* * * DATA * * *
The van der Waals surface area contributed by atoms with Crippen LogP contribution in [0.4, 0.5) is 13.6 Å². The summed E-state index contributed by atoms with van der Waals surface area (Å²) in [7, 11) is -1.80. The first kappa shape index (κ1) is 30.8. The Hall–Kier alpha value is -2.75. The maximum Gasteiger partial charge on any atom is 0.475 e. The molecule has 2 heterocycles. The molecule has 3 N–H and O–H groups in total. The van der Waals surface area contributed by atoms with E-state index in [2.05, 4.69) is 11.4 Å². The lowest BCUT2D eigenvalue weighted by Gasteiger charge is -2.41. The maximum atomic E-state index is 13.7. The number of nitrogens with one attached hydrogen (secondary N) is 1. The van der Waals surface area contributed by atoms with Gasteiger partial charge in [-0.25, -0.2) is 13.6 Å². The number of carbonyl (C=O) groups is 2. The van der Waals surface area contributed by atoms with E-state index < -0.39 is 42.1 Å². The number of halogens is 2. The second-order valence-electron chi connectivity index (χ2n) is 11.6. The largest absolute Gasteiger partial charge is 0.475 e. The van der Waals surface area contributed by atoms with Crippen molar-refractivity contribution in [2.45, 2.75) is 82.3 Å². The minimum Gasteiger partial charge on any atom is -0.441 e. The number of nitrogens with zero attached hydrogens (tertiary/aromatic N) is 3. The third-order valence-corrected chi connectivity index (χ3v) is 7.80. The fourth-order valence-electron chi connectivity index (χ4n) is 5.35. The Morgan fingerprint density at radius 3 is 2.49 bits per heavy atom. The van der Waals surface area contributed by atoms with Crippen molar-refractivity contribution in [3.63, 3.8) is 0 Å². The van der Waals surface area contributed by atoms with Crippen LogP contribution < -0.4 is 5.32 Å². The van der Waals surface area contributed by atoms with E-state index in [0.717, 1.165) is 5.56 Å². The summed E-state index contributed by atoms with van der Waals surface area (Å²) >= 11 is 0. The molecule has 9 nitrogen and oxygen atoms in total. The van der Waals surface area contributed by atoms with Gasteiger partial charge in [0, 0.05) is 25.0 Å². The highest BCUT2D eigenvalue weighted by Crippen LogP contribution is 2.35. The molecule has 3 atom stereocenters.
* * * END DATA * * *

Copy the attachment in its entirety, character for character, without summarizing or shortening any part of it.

The van der Waals surface area contributed by atoms with Crippen LogP contribution in [0.4, 0.5) is 13.6 Å². The summed E-state index contributed by atoms with van der Waals surface area (Å²) in [7, 11) is -1.80. The first kappa shape index (κ1) is 30.8. The Hall–Kier alpha value is -2.75. The maximum Gasteiger partial charge on any atom is 0.475 e. The molecule has 2 heterocycles. The molecule has 3 N–H and O–H groups in total. The van der Waals surface area contributed by atoms with E-state index in [2.05, 4.69) is 11.4 Å². The lowest BCUT2D eigenvalue weighted by Gasteiger charge is -2.41. The maximum atomic E-state index is 13.7. The number of nitrogens with one attached hydrogen (secondary N) is 1. The van der Waals surface area contributed by atoms with Gasteiger partial charge in [-0.25, -0.2) is 13.6 Å². The number of carbonyl (C=O) groups is 2. The van der Waals surface area contributed by atoms with E-state index < -0.39 is 42.1 Å². The number of halogens is 2. The second-order valence-electron chi connectivity index (χ2n) is 11.6. The largest absolute Gasteiger partial charge is 0.475 e. The van der Waals surface area contributed by atoms with Crippen molar-refractivity contribution in [2.45, 2.75) is 82.3 Å². The minimum Gasteiger partial charge on any atom is -0.441 e. The number of nitrogens with zero attached hydrogens (tertiary/aromatic N) is 3. The third-order valence-corrected chi connectivity index (χ3v) is 7.80. The fourth-order valence-electron chi connectivity index (χ4n) is 5.35. The Morgan fingerprint density at radius 3 is 2.49 bits per heavy atom. The van der Waals surface area contributed by atoms with Crippen molar-refractivity contribution in [3.63, 3.8) is 0 Å². The van der Waals surface area contributed by atoms with Crippen LogP contribution < -0.4 is 5.32 Å². The van der Waals surface area contributed by atoms with E-state index in [0.717, 1.165) is 5.56 Å². The summed E-state index contributed by atoms with van der Waals surface area (Å²) >= 11 is 0. The molecule has 9 nitrogen and oxygen atoms in total. The van der Waals surface area contributed by atoms with Gasteiger partial charge in [0, 0.05) is 25.0 Å². The highest BCUT2D eigenvalue weighted by Crippen LogP contribution is 2.35. The molecule has 3 atom stereocenters.